Some leaders of the Opposition INLD had conducted sting operations on some of the ruling party MLAs as well as Independents to prove they were taking money for CLU
Subsequently, most of those who had purchased the land were granted CLU permissions to convert the agricultural land to commercial use, which raked in crores for the beneficiaries.
The liberal grant of CLUs had in fact become a well-oiled machinery during Hooda’s regime. Some leaders of the opposition INLD had also conducted sting operations on some of the ruling party MLAs as well as independent MLAs to ‘prove’ that they were accepting money to facilitate CLU permissions. Following a complaint by party leaders to the Haryana Lokayukta earlier this year, it had recommended registration of FIRs against five former MLAs for allegedly accepting bribes for getting lucrative CLU permissions. The Khattar government is yet to take a decision on the recommendation but the way it is probing all such deals, it is a matter of time before it orders registration of cases against accused in the sting operations.
Another much-talked-about case involving Hooda is the Robert Vadra land deal. Vadra’s company, Skylight Hospitality, had purchased about three acres of land in Manesar for about 7 crore which was sold to the real estate giant DLF for a whopping 58 crore after only a few months. The only significant development that took place during the period pertaining to the land was that the Hooda government had granted a CLU permission. The Khattar government had appointed the Justice Dhingra Commission to probe the deal. In the report submitted on 31 August, the Commission has indicted Hooda. The government is bound to initiate action on it soon.
Hooda was also booked by the Haryana Vigilance Bureau in a case involving allotment of land to the National Herald in Panchkula. The FIR registered against him stated that he had illegally re-allotted land to the newspaper in 2005, in which Sonia Gandhi, Priyanka Gandhi, Rahul Gandhi and some other Congress leaders had a stake. He is alleged to have re-allotted the ‘resumed’ prized land for a sum of 59 lakh against the market rate of estimated Rs 23 crore.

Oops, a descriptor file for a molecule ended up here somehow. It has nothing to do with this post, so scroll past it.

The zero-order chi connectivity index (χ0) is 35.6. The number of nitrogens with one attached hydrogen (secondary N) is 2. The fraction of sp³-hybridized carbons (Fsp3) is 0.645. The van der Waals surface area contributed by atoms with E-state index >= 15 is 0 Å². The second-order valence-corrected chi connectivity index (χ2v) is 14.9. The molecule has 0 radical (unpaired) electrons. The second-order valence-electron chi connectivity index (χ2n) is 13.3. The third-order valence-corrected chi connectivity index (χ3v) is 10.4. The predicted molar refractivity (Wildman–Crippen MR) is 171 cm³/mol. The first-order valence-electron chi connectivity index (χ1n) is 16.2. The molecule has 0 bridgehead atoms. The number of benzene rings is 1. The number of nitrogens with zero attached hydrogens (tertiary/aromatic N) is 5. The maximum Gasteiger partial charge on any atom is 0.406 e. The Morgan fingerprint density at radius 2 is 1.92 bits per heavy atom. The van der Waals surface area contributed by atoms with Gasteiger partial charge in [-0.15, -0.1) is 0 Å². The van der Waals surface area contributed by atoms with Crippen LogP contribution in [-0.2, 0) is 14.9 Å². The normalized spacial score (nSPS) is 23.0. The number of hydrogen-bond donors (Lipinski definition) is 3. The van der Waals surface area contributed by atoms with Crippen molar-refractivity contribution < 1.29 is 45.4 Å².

In yet another instance relating to shady land deals, the CBI had registered a case relating to allotment of 14 high-value industrial plots in Panchkula at the fag end of Hooda’s tenure as chief minister. Hooda has not been directly named in the case but the decision was taken by him in his capacity as the chairman of the Haryana Urban Development Authority (HUDA). Evidently all the 14 plots were allotted to persons considered close to Hooda and most of them did not meet the basic criteria fixed for allotment of industrial plots.
Obviously this is not the last of such cases for which Hooda would be booked. Given the liberal use of his discretionary powers and effort to please all and sundry, Hooda has a lot to answer for. He has been attributing all these cases against him to “political vendetta unleashed by the BJP government” but clearly he cannot hope to escape the law of the land. At the same time, he should be provided fair opportunity to defend himself.